Women disappointed Hillary Clinton, who hoped that women would put her the White House.
IWF Senior Fellow Naomi Schaefer Riley has a good analysis on why identity politics based on gender didn't do the trick for Mrs. Clinton.
"Sisterhood is dead," is Naomi's lead sentence, and she says that the left should realize that female solidarity, as least as they fondly envision it, doesn't exist. She explains:
When women were genuinely oppressed — before they could vote, before they could own property, before they could have the same access to education or the same opportunities in the workplace — it might have been possible to appeal to them as a bloc, even as a movement.
But in an era where women get a greater percentage of the college degrees and women without children earn more than their male counterparts, most women don’t see themselves as victims, let alone ones who need to join hands in solidarity.
In Slate, Michelle Goldberg writes that Hillary’s “victory would have been a sign that the gender hierarchy that has always been fundamental to our society . . . was starting to crumble. It would have meant that men no longer rule.” She laments, “I thought my daughter was not going to be consigned to a lesser life than my son. I no longer do.”
Oh, please. If anyone besides a few liberal elites believed that, Hillary would have won.
Naomi takes a look at how the women's vote actually turned out " in a race between a feminist icon and a man who could generously be called a chauvinist." The gender gap was a 12 points–a point higher than in 2012, when enough women voted for President Obama to give him a second term.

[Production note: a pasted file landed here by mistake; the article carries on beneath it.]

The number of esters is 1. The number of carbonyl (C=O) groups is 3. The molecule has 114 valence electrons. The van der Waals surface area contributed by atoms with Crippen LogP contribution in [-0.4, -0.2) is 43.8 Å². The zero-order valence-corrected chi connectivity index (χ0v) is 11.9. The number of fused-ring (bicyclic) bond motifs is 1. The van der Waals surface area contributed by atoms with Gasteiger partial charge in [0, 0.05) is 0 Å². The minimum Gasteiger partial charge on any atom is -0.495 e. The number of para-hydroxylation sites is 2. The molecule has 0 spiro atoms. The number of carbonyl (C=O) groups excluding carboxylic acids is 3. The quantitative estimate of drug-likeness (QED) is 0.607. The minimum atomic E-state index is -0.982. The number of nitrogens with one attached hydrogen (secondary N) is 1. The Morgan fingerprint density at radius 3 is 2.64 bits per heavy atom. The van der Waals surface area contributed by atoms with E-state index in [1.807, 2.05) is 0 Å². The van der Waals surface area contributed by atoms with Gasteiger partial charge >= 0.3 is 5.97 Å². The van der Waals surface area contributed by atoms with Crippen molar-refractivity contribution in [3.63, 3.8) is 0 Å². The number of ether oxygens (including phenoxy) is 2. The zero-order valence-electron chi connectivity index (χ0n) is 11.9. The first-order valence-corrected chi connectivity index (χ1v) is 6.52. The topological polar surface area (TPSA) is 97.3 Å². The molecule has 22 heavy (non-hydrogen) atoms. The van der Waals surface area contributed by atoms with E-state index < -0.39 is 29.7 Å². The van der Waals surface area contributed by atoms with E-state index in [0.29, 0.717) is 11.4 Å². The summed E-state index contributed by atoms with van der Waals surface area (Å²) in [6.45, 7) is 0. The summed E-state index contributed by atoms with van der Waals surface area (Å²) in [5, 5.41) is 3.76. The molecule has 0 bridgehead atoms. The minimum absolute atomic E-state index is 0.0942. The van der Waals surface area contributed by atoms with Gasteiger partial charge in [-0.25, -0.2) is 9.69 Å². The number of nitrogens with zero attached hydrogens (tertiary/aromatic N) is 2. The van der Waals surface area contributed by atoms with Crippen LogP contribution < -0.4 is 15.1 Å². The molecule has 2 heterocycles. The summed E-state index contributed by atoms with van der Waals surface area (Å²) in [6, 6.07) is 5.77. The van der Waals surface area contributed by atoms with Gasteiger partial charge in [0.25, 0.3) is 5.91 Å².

Donald Trump received the majority of white women's votes, while Hillary bested him in the votes of women from other races. Naomi quotes Karlyn Bowman, senior fellow at the American Enterprise Institute, saying that class, level of education and geography are better indicators than gender.
Marital status is another good indicator with single women more likely to vote Democrat and married women more likely to vote Republican. In this election, Hillary appears to have won married women by a single point or perhaps two. There still remained an enormous gap between the way married and unmarried women vote.
Naomi writes that single women, "having no second adult to help support the family," are more likely to favor government programs. The Democrats, Naomi writes, will always get a larger percentage of single women, but the deciding factor will be their marital status rather than their gender.
The bottom line:
Women might roll their eyes with strangers about the long lines for the ladies room or the bad behavior of the guy at the bar. They might exchange knowing glances about what it’s like to be pregnant in July, but these aren’t real bonds and they don’t determine how you will vote.
Democrats have for years harped about women’s issues, but women’s issues are really not much different from anyone else’s issues. Women care about taxes and the economy and the cost of health care. They worry about national security and religious freedom and public education.
We've been saying this for years at IWF.